The border wall spending bill standoff has lasted nearly a month, and it's beginning to take a toll on the US economy. The US has officially lost almost $3.6 billion that could've been channeled towards transfer payments or overall economic growth.
Investment in public goods and infrastructure has slowed. Key economic reports and data that Wall Street uses as a gauge of the country's financial health have been delayed. Small business owners all over the country on the daily are feeling the impact, as entrepreneurs are unable to process loans due to a shortage of federal manpower. Roughly 800,000 federal employees aren't receiving wages.
Economic output forecasts have fallen by 0.9% from the 3.1% growth rate recorded in 2018, to 2.2%. As the shutdown drags on past its 26th day on Wednesday, January 16, these estimates are likely to fall even further.
Ian Shepherdson of Pantheon Macroeconomics said in a research note over the weekend: "Even a one-month shutdown would seriously hit growth, to say nothing of the misery caused," he wrote. The effects will be even worse if the shutdown continues through the quarter: "We would look for an outright decline in first quarter GDP."
Contractors working with the government haven't been paid yet. These 4 million contract employees and the furloughed federal employees may eventually put a dent in the national level disposable income. If this persists, the economy will not be able to correct itself appropriately and both aggregate demand and supply will decrease. If supply decreases to a larger extent than demand, this could invoke cost-push inflation which would exacerbate the economy's woes.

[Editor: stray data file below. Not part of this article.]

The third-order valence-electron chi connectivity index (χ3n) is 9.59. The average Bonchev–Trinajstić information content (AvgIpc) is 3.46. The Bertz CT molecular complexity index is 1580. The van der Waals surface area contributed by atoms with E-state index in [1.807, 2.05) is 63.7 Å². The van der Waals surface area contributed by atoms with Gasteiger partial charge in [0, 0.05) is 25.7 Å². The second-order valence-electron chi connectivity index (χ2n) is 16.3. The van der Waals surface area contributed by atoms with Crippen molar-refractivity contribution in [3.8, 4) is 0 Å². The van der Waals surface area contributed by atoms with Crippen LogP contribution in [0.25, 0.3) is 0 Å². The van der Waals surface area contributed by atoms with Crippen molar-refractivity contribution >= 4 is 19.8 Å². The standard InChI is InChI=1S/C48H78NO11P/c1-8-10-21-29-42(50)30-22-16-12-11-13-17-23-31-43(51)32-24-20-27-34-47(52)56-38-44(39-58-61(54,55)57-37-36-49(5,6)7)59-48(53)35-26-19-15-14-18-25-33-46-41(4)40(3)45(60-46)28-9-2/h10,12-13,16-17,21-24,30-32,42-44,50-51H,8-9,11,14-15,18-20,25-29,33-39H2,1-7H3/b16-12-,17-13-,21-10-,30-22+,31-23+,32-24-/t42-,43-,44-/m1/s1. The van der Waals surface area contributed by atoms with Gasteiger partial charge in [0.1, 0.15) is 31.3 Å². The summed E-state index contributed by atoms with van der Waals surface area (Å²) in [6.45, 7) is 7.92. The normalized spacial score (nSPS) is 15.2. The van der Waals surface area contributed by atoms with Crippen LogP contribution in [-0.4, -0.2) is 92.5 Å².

Wall Street and white-collar jobs are also feeling the pinch. An understaffed SEC has slowed the antitrust review and IPO filing process. They're no longer assessing proxy and registration statements, and the agency isn't available to offer guidance to companies making regulatory filings.
"At the aggregate level, the economy generally does not reflect much damage from a shutdown," said Fed Reserve Chair Jerome Powell last week. However, he stated that a persisting shutdown would have tangible consequences and impact the economy, causing a ripple affect to be felt throughout the year: "A longer shutdown is something we haven't had. If we have an extended shutdown, then I do think that would show up in the data pretty clearly.